9. Keep warm. When I read back on my Facebook posts from last year I feel so sorry for me… I was constantly freezing! I remember a particularly bad day last autumn when the electricity went out for the whole day. We had no fireplace, no lights, no gas plate and no insulation in the house. It was truly miserable. Even Quentin felt sorry for me. Believe me when I say that working in an Eskimo suit is not comfortable and you cannot type with gloves on. Things seem to be going much better this year since we installed a fireplace, an AGA, under-floor heating, a gas stove, double glazing and ceiling insulation. I am warm and happy and Poepsie cat is no longer sleeping on my laptop.
  10. Get an I-phone and switch to the strongest network provider for your area. Since we converted in April we can now receive sms’s in our office and occasionally listen to voice messages. Best of all I can sit at my desk and do internet banking instead of driving out to the nearest reception to receive my one-time password. It’s a revelation! On wireless it’s also great to be able to FaceTime and Skype from our phones.

With these handy tips you should do just fine if you ever need to try it.

Welcome to my world!


Hi everyone,

The past 18 months has been a period of immense change and adjustment for me. I have moved from my comfort zone in the city to an entirely new life living on a farm with my amazing husband Quentin. I can happily say that I’ve enjoyed every minute so far and look forward to growing into and becoming more accomplished in my new role as farm wife.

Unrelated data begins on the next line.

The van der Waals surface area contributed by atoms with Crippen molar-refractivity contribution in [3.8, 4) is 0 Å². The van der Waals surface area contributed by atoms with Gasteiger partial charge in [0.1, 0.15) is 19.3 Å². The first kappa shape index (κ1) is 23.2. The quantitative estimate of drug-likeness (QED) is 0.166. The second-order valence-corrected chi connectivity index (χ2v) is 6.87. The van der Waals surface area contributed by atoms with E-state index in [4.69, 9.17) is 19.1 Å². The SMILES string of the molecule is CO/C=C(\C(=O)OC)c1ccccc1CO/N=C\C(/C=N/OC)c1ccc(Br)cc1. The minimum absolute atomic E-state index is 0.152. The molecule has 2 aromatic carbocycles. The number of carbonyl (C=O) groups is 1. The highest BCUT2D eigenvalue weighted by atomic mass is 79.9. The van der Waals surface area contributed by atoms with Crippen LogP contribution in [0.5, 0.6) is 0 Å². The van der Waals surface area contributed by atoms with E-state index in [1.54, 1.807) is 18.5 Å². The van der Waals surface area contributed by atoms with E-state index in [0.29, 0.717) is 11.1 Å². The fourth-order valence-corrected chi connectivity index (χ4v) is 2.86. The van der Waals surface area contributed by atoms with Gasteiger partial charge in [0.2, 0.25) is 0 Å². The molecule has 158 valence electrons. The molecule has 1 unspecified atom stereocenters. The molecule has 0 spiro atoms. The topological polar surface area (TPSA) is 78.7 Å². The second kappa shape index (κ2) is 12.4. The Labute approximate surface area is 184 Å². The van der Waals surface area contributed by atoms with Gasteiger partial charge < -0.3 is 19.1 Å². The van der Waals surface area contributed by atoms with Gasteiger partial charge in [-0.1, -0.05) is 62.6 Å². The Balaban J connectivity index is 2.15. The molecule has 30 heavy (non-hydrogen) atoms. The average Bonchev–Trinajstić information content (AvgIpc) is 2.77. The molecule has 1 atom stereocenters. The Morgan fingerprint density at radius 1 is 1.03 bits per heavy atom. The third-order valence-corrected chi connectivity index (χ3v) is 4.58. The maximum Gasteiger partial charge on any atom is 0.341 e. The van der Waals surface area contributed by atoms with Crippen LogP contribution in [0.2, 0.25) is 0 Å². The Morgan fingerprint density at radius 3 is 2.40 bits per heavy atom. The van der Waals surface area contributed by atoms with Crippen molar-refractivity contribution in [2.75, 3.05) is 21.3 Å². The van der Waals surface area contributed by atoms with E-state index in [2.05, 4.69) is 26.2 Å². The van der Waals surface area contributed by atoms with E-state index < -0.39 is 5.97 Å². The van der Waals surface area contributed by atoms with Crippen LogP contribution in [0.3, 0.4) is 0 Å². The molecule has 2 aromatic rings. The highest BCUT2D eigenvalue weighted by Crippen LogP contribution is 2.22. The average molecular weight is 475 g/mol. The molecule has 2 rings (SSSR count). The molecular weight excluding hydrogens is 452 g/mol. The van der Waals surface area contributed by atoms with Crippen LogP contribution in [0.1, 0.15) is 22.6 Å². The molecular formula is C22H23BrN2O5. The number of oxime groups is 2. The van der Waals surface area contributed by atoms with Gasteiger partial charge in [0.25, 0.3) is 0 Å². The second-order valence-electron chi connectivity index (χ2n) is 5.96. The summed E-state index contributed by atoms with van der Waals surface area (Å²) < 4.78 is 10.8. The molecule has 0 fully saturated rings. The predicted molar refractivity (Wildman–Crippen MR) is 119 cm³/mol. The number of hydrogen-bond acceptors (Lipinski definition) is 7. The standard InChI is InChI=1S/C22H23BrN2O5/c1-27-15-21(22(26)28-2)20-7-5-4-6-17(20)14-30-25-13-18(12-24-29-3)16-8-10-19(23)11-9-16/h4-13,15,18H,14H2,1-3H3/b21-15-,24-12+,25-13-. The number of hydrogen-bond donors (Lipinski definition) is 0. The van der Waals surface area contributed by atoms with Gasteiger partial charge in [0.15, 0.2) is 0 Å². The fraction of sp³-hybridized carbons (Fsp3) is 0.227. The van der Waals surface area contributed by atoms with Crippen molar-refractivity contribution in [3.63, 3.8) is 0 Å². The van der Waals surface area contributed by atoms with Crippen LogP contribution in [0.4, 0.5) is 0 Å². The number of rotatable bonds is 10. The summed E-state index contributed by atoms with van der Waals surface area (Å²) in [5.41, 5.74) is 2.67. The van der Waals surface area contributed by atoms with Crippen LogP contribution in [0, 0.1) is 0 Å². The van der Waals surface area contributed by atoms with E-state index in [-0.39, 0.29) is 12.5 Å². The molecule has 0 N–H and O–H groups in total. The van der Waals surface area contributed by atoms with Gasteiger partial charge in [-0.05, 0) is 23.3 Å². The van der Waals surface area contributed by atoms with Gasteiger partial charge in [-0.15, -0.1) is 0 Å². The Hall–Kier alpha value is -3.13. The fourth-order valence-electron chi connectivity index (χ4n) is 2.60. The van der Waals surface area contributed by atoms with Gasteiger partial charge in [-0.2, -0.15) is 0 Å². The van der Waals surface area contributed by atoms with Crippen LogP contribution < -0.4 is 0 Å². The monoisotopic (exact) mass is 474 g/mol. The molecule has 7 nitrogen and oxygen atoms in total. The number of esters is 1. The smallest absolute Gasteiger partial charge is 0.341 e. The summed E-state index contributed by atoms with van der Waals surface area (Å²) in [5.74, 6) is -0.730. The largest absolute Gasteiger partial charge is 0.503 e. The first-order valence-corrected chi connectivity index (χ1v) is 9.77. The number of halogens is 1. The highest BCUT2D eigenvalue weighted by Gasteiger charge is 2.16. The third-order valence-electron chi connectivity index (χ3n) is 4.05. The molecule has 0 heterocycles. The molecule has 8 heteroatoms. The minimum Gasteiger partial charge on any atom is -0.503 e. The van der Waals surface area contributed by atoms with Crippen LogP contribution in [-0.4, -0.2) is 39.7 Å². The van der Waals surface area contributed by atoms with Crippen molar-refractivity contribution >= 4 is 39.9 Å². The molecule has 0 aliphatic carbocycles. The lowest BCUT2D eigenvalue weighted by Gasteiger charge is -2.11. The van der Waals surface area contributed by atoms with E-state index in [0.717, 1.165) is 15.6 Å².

Of course, I’m not a typical farm wife… I don’t get anywhere near cow dung (except if it is dry and being added to my garden)… I’m hopeless at opening farm gates… I don’t dig or hoe or fix machines… I can’t speak the local vernacular SeSotho and I don’t have a brood of children of my own yet. Mostly I just observe and learn and busy myself with the job of making a home for us. And when I’ve had enough of the quiet I simply get in my car and drive to the city where I still have a job as an economist and enjoy all the lovely luxuries that cities have to offer.

But what is luxury? Living on a farm has allowed me to appreciate very simple things in life. Time. Home made rusks. Making jam. Fresh flowers from the garden. Walking with the dogs. Sundowners in the veld with my husband. The quiet before sunset. Changing seasons.  Weekend visits with family and friends. The community of a small town. Every time I go away I appreciate coming home more. And I very much do see Vastrap as my home now.

Over the past year I have shared some of my experiences on the farm with friends on Facebook. Many people have followed my progress with interest and I am constantly amazed at the positive responses I receive. This is one of the great things of our age. The fact that you can be far away from anywhere but still feel connected, and loved and included. So I have been encouraged to start this blog as a more official record of my progress.

I have been following two other farm blogs over the past year. The most well-known is Pioneer Woman with Ree Drummond and the other is a more low-key blog of a farm wife in Western Australia called My Life in the Country. I haven’t seen anything like this for South Africa so hopefully I will have something to add even though I’m not an expert at much! It is surprising and comforting how similar our experiences across three continents have been and I can’t explain why I read these updates from complete strangers, but I do and I enjoy it.

So, welcome to my world and I hope you enjoy the journey with me!

M xx